One of my friends bought a tiny house that sits feet away from a soft sandy stretch of Pacific Ocean in Oceanside, California. It serves as her weekend get-a-way. This place, built around 1927, is a simple Spanish Revival style that holds just one bedroom and bathroom, a tiny porch area, the narrow kitchen and a compact living room/dining area at the front of the structure. The precious fireplace in the main room, no longer working, is flanked by two small crank out windows.
The original owner lived here full time for all those years confined to about 880 square feet. Granted she had the amazing Pacific as her front yard, but still there was virtually no storage space in a home with just one bedroom closet and limited cupboard space. Perhaps she had a garage out back or a storage shed, but it couldn't have been much. Surely not like the use of a basement or attic space. It gets me wondering about this lady who moved in this place during the depressing Depression era. Was this a down-sizing move for her at the time? Was she experiencing the same shrinking up of a household that lots of people are encountering today? Often the real estate on the shore costs so much more than inland and what gets built typically is a much smaller sized home for more money.
During those years in the late 1920s and 1930s thousands of Spanish Revival bungalows were built that offered two and three bedroom homes with garages. While larger than this place, they still were relatively tiny homes by any standard. Folks thought nothing of having just one bathroom at that time. But then, there were owners alive at that time that very easily might have been raised using out-houses to go to the bathroom. My own grandparents, immigrants from the impoverished South of Italy, grew up in homes that shared the downstairs with animals and they used outdoor facilities for human needs. They were elated to just be here in America, so the idea of just one bathroom was of absolutely no concern to them. They were grateful for everything here in this country, especially their Spanish Revival home at 1818 W. 70th Street in Los Angeles with two bedrooms and one bathroom for everyone.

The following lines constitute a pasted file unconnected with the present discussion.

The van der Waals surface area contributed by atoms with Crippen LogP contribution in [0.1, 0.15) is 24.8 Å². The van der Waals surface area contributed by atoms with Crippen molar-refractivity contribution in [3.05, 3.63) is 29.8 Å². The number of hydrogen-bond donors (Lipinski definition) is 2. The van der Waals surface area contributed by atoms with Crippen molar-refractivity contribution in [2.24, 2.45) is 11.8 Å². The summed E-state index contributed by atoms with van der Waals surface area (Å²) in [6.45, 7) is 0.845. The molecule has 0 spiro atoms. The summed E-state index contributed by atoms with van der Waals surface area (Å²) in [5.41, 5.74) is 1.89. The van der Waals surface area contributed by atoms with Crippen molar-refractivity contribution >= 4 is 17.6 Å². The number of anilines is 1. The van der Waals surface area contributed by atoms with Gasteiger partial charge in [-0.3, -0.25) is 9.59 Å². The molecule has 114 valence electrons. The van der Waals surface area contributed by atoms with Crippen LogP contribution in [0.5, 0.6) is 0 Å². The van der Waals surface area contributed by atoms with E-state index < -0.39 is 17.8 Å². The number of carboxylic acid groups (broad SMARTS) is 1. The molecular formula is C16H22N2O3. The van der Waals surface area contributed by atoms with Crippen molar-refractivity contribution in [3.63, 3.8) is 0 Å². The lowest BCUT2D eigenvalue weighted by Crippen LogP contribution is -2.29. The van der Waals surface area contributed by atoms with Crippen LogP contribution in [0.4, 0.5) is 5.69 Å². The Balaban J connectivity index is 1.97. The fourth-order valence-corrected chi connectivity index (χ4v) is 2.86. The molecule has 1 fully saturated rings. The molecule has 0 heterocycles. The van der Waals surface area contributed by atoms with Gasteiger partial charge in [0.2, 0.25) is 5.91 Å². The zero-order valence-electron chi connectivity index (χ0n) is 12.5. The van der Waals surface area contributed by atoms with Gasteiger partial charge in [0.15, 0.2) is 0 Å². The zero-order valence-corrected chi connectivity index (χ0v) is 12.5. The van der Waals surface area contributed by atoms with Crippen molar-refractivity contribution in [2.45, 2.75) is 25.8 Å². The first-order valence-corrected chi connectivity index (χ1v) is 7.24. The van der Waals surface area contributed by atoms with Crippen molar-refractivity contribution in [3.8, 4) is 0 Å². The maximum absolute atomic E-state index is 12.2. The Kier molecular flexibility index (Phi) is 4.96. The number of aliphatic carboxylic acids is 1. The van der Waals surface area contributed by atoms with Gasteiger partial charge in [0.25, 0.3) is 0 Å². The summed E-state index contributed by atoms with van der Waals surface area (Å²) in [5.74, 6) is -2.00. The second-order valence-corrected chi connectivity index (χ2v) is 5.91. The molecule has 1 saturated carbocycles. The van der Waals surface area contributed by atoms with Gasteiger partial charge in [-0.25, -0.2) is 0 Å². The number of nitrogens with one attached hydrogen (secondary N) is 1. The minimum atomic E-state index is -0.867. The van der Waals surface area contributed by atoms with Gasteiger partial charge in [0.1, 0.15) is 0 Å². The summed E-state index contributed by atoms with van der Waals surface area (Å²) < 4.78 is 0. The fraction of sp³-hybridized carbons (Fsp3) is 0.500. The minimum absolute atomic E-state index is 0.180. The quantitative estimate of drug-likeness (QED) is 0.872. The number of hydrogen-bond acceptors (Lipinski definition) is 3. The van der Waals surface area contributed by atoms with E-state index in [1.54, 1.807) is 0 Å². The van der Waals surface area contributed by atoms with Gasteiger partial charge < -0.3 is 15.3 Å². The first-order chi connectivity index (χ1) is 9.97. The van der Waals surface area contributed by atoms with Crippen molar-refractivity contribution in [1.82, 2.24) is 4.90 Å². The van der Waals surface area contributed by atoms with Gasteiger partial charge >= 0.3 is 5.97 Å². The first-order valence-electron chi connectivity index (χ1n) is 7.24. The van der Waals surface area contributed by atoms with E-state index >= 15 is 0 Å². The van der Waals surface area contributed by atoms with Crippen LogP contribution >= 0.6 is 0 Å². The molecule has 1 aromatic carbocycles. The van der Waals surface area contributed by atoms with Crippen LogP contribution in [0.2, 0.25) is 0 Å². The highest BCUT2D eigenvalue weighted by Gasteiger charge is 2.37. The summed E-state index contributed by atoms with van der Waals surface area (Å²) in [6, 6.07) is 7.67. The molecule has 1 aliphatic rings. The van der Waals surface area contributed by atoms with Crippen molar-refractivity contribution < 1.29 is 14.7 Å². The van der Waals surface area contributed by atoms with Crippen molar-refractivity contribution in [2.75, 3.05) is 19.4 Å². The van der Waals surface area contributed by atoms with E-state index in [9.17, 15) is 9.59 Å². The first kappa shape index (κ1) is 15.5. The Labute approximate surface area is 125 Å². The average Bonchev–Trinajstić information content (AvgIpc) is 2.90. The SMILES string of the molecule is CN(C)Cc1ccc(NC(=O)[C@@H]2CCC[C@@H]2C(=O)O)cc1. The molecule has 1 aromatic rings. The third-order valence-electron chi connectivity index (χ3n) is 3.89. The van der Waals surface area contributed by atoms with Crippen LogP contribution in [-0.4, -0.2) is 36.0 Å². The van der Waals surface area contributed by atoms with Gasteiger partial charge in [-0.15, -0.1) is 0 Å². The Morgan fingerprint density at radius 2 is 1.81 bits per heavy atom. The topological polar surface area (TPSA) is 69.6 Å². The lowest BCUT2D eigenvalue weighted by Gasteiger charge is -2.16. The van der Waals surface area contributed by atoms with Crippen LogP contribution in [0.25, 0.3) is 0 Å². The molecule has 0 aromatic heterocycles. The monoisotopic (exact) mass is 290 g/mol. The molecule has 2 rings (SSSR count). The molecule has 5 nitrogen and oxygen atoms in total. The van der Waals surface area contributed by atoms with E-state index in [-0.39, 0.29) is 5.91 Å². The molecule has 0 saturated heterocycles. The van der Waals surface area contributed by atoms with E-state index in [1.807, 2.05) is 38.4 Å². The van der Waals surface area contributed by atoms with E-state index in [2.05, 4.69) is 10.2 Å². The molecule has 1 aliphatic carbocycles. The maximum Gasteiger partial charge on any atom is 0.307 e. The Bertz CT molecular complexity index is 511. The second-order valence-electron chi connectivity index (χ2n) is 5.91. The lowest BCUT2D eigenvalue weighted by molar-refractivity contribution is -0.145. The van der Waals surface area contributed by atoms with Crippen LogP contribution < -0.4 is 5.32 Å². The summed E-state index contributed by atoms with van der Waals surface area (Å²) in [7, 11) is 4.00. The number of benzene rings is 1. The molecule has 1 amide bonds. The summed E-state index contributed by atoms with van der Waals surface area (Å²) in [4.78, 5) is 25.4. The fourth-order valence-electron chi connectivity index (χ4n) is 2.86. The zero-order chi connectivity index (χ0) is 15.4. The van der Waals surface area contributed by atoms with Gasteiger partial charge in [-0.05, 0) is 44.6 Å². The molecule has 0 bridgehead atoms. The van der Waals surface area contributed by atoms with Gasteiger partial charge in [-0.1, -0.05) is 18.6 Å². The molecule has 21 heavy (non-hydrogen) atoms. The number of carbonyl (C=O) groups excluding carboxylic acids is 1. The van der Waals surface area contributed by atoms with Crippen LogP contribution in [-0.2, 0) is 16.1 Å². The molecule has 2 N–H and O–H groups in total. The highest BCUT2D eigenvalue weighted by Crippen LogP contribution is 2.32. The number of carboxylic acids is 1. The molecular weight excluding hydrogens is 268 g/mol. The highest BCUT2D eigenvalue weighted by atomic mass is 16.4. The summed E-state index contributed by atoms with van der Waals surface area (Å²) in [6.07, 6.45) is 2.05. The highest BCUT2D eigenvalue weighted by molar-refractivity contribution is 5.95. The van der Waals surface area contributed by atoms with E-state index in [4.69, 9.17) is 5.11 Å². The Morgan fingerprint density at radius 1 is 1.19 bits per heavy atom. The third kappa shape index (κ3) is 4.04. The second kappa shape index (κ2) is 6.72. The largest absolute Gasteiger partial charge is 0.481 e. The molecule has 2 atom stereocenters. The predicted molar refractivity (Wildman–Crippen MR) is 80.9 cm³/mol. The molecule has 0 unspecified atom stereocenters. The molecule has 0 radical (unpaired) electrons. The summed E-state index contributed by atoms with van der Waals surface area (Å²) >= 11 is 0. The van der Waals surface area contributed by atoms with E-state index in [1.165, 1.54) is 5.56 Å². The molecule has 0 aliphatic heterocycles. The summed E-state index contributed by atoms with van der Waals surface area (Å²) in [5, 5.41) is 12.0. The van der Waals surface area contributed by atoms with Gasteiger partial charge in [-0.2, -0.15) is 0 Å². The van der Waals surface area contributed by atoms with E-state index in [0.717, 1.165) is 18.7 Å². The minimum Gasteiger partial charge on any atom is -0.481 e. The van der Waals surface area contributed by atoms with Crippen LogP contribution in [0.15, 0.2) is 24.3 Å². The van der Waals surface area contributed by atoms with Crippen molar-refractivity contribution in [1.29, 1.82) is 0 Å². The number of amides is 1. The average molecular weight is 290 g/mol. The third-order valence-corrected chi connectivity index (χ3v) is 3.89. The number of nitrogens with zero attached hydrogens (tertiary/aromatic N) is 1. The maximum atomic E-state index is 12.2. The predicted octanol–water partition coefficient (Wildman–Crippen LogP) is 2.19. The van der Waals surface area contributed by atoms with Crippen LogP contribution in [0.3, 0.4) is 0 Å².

What changed during the last 80 years or so that makes young people feel that they are entitled to their own bedroom and bathroom? What makes perfectly successful Boomers feel apologetic and not eager to entertain friends in their own home just because they live in a condo and not a larger home? Where does the idea of proving one's worth with the size of a home come from anyway? Wealth can be defined in many ways. Worldly possessions come and go and can be lost at any time. We have attached significance to the size of one's house and the amount of influence or wealth that accompanies the larger homestead. We assume that the people who live in larger places are richer and happier. Not only is this not true, but this path of thinking can interfere needlessly with finding contentment in a much smaller home.
Oh to have lived in this place - on this blue ocean - and drink in all those dreamy sunsets, fresh sunrises and balmy breezes. On this lonely beach with few houses in those days and little noise other than the pounding rhythm of waves. That woman, whoever she was, she was a rich lady!